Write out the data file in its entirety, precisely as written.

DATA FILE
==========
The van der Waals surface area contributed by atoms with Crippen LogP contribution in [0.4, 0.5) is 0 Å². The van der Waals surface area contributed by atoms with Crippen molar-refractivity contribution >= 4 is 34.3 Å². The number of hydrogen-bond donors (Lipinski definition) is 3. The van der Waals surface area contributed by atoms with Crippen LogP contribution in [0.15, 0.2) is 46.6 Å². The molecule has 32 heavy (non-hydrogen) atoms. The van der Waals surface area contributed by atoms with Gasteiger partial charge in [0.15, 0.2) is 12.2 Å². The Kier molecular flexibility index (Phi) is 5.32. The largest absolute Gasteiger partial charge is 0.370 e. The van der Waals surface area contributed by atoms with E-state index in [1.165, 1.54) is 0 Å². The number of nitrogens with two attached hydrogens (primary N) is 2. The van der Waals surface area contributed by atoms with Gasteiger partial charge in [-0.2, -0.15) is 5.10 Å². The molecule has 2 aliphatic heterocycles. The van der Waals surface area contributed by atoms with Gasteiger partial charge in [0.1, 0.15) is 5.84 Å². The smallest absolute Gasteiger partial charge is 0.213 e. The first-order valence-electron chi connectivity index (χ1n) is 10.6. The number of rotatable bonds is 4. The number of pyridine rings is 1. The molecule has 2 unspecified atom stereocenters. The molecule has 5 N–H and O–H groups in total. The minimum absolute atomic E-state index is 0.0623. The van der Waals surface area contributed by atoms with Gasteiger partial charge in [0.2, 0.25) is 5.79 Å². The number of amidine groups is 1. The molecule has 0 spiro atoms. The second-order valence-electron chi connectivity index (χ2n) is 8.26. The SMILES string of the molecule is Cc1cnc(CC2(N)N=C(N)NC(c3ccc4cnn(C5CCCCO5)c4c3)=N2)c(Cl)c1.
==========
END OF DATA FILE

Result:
The van der Waals surface area contributed by atoms with Crippen LogP contribution in [0.4, 0.5) is 0 Å². The van der Waals surface area contributed by atoms with Crippen molar-refractivity contribution >= 4 is 34.3 Å². The number of hydrogen-bond donors (Lipinski definition) is 3. The van der Waals surface area contributed by atoms with Crippen LogP contribution in [0.15, 0.2) is 46.6 Å². The molecule has 32 heavy (non-hydrogen) atoms. The van der Waals surface area contributed by atoms with Gasteiger partial charge in [0.15, 0.2) is 12.2 Å². The Kier molecular flexibility index (Phi) is 5.32. The largest absolute Gasteiger partial charge is 0.370 e. The van der Waals surface area contributed by atoms with E-state index in [1.165, 1.54) is 0 Å². The number of nitrogens with two attached hydrogens (primary N) is 2. The van der Waals surface area contributed by atoms with Gasteiger partial charge in [-0.2, -0.15) is 5.10 Å². The molecule has 2 aliphatic heterocycles. The van der Waals surface area contributed by atoms with Gasteiger partial charge in [0.1, 0.15) is 5.84 Å². The smallest absolute Gasteiger partial charge is 0.213 e. The first-order valence-electron chi connectivity index (χ1n) is 10.6. The number of rotatable bonds is 4. The number of pyridine rings is 1. The molecule has 2 unspecified atom stereocenters. The molecule has 5 N–H and O–H groups in total. The minimum absolute atomic E-state index is 0.0623. The van der Waals surface area contributed by atoms with Gasteiger partial charge in [0.2, 0.25) is 5.79 Å². The number of amidine groups is 1. The molecule has 0 spiro atoms. The second-order valence-electron chi connectivity index (χ2n) is 8.26. The SMILES string of the molecule is Cc1cnc(CC2(N)N=C(N)NC(c3ccc4cnn(C5CCCCO5)c4c3)=N2)c(Cl)c1.